Like any great city London attracts tourists and I’ve enjoyed chatting with them on warm summer evenings over a pint. I recall an American submariner who’s boat had moored up in the South of France and who had hitch hiked his way up to London. Standing outside the Three Greyhounds, a mouse slid off the roof and landed in his pint with a plop.
Back then the south bank was not fully open and, as I cycled the stretch between Tower Bridge and Waterloo, I was often forced to pick up my bike and climb ancient stone steps. As the wealth of London waxed it was tarted up. The South Bank was made more accessible, Tate Modern popped into existence and The Oxo tower morphed from ancient relic to fashionable restaurant. All this “Urban Regeneration” was funded by development trusts and public money with the best intentions and in many ways it’s fantastic but London’s becomming a bloody theme park! It even has a Big Wheel and a Cable Car!
Something has been lost. I liked living in a ramshackle and chaotic city where much of the commerce resided at a human level. The Oxo Tower and Bankside Power Station were not “accessible” but they were iconic parts of the landscape along with Battersea Power Station which is now so besieged by luxury apartments that it is near invisible. I loved the way London had not been planned and designed but was a teetering balance between entropy and creativity. I realise that this is not a popular view; the majority of people embrace this new wipe clean world where art is delivered like pizza or football.
Tate Modern has even found a way of ensuring that the dullest and most disinterested are exposed to modern art – and their experiences monetised.
The Garden Bridge will be yet another vanity project using public money to build tourists attractions causing congestion and generating profit for big-corp.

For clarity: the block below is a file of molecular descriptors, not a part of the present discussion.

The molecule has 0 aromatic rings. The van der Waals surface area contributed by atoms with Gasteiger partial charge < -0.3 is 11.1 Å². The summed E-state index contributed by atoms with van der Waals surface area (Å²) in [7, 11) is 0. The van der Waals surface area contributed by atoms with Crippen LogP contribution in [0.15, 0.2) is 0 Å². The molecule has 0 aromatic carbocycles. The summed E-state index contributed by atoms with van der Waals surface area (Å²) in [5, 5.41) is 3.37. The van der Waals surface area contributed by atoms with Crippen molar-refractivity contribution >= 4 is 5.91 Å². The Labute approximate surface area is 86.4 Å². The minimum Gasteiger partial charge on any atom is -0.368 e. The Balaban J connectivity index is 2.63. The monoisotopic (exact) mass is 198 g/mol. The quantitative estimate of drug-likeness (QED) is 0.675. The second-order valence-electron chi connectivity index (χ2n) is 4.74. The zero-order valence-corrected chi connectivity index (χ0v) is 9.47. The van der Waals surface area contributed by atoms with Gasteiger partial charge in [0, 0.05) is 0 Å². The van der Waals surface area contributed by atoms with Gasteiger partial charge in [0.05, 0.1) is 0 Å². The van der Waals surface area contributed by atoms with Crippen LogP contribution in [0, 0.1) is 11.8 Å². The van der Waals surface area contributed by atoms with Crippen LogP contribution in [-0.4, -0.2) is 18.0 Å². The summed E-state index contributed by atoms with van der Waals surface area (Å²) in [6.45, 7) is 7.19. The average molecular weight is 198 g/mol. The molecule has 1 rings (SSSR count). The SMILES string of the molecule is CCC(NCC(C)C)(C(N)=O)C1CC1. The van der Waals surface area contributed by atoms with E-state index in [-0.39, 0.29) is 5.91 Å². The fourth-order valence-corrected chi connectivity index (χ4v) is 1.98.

Using the very space itself as a commodity to be milked for profit degrades the environment for residents and tourists alike. Last December a cheese festival was “brought to a standstill” partly by overcrowding and at Christmas it was impossible to walk on the pavement down Regent Street for the hoards of City-Breakers trudging their way through the freezing cold to tick another item off their fucking “bucket list”.
On Friday I attended The headstrong Club in Lewes which was discussing an Unconditional Basic Income and the subject of the 18th century Enclosures came up. The Enclosures involved the rich enclosing and taking possession of land which was formerly regarded as common land.
In the late 20th century enclosure went further with the commercialisation of public space, first for advertising, then for retail and then to exploit the growing tourist trade.
So whereas before, residents enjoyed shared use of the land they lived in, now Londoners are forced to compete with a transitory population of over 17 million. More than twice the residet population! This month The Economist reported that New Zealanders too are becomming frustrated that every beauty spot is blighted by a bus load of selfie taking day trippers. The fact that we have all been tourists makes us complicit and prevents us protesting so the gradual degradation of our environment continues without comment. While we claim to respect the environment we only really think about climate change and trendy ethnic disputes. We’ll readily direct our hate online against the Keystone Pipeline as it’s thousands of miles away but the residents of Harlow North can be quietly ignored. It is a culture of double-think. We claim to worship individuality and diversity but in reality we herd together to worship a handful of individuals and opinions. I guess fashion was ever thus but it seems more fine tuned these days.
We live in a culture where legions of “creatives” work to portray herd mentality as individuality.
Lately this is done in such a formulaic and calculated way as to produce grotesque results. Watch any documentary on gardening or antiques and note the caricatures created by the costume department guided by a checklist of over used clichés. This is what happens when we stop thinking and just follow the herd. This is what happens when a twenty something wardrobe assistant with a degree in film making and a hangover gets told to dress an old bald git to look like an antique dealer.
We live in an age of bullshit but the good news is that we may have just passed Peak Bullshit. Last week a billionaire was elected president of the United States on a platform of representing the common people. Surely the tide must soon start to turn!
As usual Science Fiction authors are the only people with the imagination and understanding to get what I’m on about. This time it’s Michael Moorcock from his 2015 novel The Whispering Swarm.